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What to do if you witness a serious workplace injury

| Jan 31, 2020 | Workers Compensation |

Some jobs are inherently more dangerous than others. Still, regardless of where you work or what you do, you may eventually witness an on-the-job injury. In fact, the National Safety Council reports that a workplace injury occurs roughly every 7 seconds somewhere in the United States.

Injury scenes can be both chaotic and traumatizing. Nonetheless, what you do in the immediate aftermath of a job-related injury may have a tremendous effect on the health of your injured colleague and others in the area. Here are four steps to take if you witness a serious workplace injury: 

  1. Help your injured coworker 

Arguably, the most important thing to do after seeing a workplace injury is to help the injured person. While providing first aid may be necessary, you should always notify emergency responders after a serious accident. Of course, you must prioritize your personal safety. After all, two injured workers are worse than one. 

  1. Stop ongoing danger 

Depending on what caused the individual’s injury, there may be an ongoing threat to you, your coworkers, EMTs or others. As such, provided that you can do so safely, you should shut down machines or otherwise stop the immediate danger.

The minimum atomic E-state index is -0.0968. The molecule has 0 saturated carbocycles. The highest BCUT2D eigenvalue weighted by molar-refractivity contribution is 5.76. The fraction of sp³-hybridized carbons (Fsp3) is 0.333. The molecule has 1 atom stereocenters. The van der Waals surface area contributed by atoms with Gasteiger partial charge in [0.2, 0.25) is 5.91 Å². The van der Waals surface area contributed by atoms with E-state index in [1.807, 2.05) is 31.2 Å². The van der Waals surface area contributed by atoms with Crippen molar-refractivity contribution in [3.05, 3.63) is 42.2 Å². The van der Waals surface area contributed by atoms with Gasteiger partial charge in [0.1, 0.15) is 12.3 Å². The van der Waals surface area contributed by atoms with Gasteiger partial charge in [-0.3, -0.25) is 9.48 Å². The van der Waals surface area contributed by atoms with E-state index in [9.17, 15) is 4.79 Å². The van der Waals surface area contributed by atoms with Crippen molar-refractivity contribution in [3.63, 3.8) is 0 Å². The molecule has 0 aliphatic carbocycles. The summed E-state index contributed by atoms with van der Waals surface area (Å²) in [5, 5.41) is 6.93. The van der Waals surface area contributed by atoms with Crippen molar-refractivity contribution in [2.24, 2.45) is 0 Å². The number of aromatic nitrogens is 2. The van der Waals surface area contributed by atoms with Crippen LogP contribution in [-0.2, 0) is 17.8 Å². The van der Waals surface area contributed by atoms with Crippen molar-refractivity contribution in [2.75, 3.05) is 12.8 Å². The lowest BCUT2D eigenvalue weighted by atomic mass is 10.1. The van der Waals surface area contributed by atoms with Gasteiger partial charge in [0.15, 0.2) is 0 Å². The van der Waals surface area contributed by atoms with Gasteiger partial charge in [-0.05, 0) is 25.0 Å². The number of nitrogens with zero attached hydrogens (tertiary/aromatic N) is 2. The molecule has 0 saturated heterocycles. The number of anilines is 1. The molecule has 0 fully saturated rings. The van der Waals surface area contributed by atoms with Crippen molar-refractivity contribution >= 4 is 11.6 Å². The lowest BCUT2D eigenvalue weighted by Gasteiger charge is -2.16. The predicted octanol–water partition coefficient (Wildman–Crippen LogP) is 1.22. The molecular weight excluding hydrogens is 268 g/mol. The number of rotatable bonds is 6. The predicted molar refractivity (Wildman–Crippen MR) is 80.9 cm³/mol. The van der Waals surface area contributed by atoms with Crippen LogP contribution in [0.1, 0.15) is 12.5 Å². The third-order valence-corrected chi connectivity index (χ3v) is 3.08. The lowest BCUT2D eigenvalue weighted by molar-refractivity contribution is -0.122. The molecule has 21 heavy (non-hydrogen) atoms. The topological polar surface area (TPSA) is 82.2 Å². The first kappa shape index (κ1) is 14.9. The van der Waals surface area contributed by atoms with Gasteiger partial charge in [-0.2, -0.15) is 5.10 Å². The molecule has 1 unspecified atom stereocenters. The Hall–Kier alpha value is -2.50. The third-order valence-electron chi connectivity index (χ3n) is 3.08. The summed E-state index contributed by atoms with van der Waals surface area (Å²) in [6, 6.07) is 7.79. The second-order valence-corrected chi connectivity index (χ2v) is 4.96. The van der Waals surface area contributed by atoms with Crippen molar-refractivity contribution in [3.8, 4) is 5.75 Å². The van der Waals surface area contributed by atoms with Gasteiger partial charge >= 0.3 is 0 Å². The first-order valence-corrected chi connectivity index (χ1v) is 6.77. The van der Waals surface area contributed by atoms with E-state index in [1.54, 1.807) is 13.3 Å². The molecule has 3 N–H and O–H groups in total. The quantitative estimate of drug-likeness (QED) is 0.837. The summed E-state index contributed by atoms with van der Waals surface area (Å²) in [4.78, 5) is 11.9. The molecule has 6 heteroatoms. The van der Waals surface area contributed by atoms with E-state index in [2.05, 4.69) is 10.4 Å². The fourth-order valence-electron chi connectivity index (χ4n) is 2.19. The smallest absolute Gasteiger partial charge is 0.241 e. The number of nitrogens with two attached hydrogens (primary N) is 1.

1. Document the injury scene 

After a serious accident, your employer should conduct a complete investigation. As a witness to the injury, you likely have relevant information. Therefore, while the incident is fresh in your mind, try to create a written record of what you observed. 

  1. Notify your employer 

Finally, if you have seen a serious injury at your job site, you should notify your employer as soon as possible. Your organization may have an official form for you to complete or may simply accept your verbal account.

What you do in the immediate aftermath of a workplace injury may make a meaningful difference. You must realize, however, that witnessing a traumatic event may cause you to sustain your own emotional injuries. Accordingly, after the injury scene is clear, you may need to seek treatment.